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Lab 0: Introduction to Electronic Equipment (retired-goto Expt #1)

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    March 2018 note: This lab, #0, is no longer part of the curriculum but need to be preserved. Please move forward to LabView portion of Expt 1.

    In this workshop, you will learn to use several important, ubiquitous pieces of electronics test equipment. You will use this equipment to complete the Electronics Laboratory Experiment later. The equipment used in this workshop includes a Digital Multimeter (DMM), an oscilloscope (O-scope), a Function Generator (F.G.) and a Direct Current Power Supply (DCPS). You will use these items to generate and measure several common types of electronic signals.



    A schematic of an oscilloscope is shown below with its inputs and major controls identified. An oscilloscope in it’s most general use displays the amplitude of an input signal on the vertical axis and the time on the horizontal axis. It is also capable of having the horizontal axis correspond to a second voltage input, though we will not use it as such in this class. The oscilloscope has two inputs that are labeled CH 1 (or X) and CH 2 (or Y) (CH stands for channel). One chooses the input channel for observation using a switch labeled “CH1-Both-CH2.” The scale (volts per graticule division) along the verticle axis is set by the V(olts)/Div switch for the corresponding channel. The position on the display corresponding to zero volts for the vertical axis is adjusted by the Pos(ition) control above the V/Div switch for the CH 1 OR CH 2 input, depending on which channel you wish to observe. The position for the horizontal axis is adjusted by the control above the Sec/Div switch, not by the corresponding control for the X input. The Sec/Div control is adjusted to lower values as the frequency of the input signal increases, in order to display the signal clearly. The intensity of the trace and its focus are adjusted by the controls adjacent to the display above the power-on switch. The oscilloscope can be used to measure either ac or dc signals. It is most commonly used to measure oscillating (repetitive) waveforms and, as is the case in this experiment, compare two or more waveforms.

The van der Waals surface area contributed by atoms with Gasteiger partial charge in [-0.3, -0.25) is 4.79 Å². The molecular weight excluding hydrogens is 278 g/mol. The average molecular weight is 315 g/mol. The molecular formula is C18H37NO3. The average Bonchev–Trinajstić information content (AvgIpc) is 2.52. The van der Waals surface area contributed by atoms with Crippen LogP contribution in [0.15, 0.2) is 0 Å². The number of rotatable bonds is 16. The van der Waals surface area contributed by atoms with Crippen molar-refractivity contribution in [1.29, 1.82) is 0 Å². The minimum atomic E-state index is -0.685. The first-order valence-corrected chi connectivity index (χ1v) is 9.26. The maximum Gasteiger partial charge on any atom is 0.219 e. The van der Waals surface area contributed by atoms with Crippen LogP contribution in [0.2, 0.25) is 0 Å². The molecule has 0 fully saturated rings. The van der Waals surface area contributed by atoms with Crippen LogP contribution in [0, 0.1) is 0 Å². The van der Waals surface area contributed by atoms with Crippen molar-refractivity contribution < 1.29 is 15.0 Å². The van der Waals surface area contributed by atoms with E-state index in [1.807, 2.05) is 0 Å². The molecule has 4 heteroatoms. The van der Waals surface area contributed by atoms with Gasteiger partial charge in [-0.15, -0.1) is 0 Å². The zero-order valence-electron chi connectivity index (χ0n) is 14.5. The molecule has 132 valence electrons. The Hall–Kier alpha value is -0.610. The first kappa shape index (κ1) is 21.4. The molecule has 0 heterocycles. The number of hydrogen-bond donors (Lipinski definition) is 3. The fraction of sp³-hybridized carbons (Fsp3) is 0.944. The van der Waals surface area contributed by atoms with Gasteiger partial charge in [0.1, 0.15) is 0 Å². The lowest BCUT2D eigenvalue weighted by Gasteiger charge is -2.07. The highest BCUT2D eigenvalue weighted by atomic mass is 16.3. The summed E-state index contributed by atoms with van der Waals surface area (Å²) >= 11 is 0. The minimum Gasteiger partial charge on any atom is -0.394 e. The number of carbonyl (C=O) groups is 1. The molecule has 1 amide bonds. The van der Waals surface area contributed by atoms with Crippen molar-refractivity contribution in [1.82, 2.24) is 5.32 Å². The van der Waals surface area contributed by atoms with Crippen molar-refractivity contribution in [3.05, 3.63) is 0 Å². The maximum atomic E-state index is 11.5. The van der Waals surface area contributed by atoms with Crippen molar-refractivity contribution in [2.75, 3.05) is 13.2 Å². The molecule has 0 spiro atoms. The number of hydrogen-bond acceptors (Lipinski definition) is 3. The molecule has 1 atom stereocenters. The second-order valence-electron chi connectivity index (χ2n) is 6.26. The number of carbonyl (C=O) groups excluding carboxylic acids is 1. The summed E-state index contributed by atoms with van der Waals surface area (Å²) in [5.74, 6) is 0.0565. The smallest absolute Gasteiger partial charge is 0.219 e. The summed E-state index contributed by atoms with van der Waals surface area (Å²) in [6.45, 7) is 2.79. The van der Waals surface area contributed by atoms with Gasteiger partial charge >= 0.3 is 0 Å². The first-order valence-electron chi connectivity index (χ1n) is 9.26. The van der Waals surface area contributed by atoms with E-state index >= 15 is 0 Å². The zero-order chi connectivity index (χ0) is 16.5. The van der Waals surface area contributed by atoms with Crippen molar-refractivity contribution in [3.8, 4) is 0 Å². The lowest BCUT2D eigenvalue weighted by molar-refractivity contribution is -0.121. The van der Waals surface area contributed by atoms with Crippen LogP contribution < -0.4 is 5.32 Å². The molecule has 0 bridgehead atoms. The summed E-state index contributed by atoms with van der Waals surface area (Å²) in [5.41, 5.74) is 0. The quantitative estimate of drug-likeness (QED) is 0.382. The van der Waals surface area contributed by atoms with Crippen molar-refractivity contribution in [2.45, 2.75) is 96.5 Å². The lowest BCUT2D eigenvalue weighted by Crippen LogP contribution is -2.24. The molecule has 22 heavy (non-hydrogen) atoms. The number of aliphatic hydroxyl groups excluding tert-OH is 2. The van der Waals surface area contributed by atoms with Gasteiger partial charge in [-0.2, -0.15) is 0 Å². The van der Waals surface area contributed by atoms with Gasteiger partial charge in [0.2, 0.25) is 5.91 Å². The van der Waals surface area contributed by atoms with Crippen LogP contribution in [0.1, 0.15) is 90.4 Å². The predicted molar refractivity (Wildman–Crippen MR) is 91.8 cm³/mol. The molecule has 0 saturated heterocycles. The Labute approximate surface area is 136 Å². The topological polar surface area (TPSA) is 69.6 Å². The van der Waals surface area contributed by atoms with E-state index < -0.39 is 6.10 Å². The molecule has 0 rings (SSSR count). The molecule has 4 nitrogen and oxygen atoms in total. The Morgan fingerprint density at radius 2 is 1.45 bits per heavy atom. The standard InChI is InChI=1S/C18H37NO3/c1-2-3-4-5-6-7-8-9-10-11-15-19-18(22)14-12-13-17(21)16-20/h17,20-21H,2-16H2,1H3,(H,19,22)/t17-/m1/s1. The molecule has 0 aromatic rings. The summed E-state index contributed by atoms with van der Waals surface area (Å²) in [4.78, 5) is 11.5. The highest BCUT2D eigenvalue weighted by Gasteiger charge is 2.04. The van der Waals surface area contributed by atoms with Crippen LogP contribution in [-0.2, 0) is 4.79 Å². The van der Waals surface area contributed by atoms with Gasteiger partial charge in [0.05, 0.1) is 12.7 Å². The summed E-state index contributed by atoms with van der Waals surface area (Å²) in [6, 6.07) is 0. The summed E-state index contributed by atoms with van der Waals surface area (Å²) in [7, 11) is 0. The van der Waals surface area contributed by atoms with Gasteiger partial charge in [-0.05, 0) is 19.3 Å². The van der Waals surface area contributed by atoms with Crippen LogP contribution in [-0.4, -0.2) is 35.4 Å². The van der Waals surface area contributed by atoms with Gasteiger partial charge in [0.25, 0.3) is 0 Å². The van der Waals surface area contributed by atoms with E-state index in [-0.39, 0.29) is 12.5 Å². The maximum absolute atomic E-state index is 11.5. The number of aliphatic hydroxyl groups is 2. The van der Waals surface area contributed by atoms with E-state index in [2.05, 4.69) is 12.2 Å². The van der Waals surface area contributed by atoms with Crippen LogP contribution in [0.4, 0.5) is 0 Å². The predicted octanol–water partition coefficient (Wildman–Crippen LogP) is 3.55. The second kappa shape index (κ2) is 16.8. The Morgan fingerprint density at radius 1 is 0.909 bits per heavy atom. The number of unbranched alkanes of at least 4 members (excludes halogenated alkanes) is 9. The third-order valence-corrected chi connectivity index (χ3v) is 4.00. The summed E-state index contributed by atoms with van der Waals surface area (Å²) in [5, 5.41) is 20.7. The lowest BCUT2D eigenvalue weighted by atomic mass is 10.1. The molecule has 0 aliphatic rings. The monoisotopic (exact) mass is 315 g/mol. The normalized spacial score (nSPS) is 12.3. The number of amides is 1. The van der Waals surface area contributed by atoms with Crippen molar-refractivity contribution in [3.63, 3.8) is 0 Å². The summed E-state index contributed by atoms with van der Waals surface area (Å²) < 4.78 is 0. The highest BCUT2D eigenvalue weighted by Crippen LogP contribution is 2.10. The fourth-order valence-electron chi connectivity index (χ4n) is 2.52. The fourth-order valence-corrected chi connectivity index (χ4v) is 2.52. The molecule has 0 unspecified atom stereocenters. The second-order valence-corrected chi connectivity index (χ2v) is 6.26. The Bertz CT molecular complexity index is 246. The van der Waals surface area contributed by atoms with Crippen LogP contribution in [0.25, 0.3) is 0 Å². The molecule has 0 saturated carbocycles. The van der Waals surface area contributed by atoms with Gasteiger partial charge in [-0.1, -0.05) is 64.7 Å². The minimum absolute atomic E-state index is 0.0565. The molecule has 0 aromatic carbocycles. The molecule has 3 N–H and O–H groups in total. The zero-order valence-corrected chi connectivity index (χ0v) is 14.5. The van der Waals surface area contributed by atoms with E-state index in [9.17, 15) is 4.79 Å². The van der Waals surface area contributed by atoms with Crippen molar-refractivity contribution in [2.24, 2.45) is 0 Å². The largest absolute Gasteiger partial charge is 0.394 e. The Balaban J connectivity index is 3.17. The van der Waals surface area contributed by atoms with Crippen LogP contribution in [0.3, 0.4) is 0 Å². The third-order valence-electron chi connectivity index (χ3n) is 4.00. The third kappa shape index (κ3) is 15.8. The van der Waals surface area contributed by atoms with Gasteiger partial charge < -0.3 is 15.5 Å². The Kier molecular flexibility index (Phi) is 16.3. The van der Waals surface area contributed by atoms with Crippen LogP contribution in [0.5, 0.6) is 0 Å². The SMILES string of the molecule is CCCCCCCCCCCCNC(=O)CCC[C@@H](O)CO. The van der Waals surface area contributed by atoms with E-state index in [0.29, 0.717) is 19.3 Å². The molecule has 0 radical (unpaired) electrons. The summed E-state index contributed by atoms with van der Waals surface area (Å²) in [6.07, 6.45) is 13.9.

Signal Generator

    The three Function controls should all be turned counterclockwise as far as they will go. The waveform (sinusoidal, sawtooth, or square wave) is selected by pushing one of the buttons at the upper right. The frequency is set by selecting a range (using the push buttons at the upper left), and then turning the multiplier dial (left) to get the exact frequency desired. The Wavetek Function Generator has a range of 1 Hz to 2 MHz. After the frequency is set, turn the Amplitude control to set the voltage desired. Pull the amplitude control knob out to set lower voltages; push it in for higher voltages. Make sure the attenuator button (upper right) is “out.” The value of a resistor is color-coded by four bands starting from one end: The value of a capacitor is found in a code printed on the capacitor, consisting of three numerical digits followed by a letter. The first two digits are multiplied by the value represented by the third digit (multiplier), as with resistors. The multiplier values are:

    Multiplier Value 0 None 1 10 2 100 3 1000 4 10,000

    The resulting value of the capacitor is in picofarads; the letter represents the tolerance of the value. For example, a capacitor with the code 103M would be 10,000 pF, or 0.01 ?F. The letter M represents a tolerance of ?20%.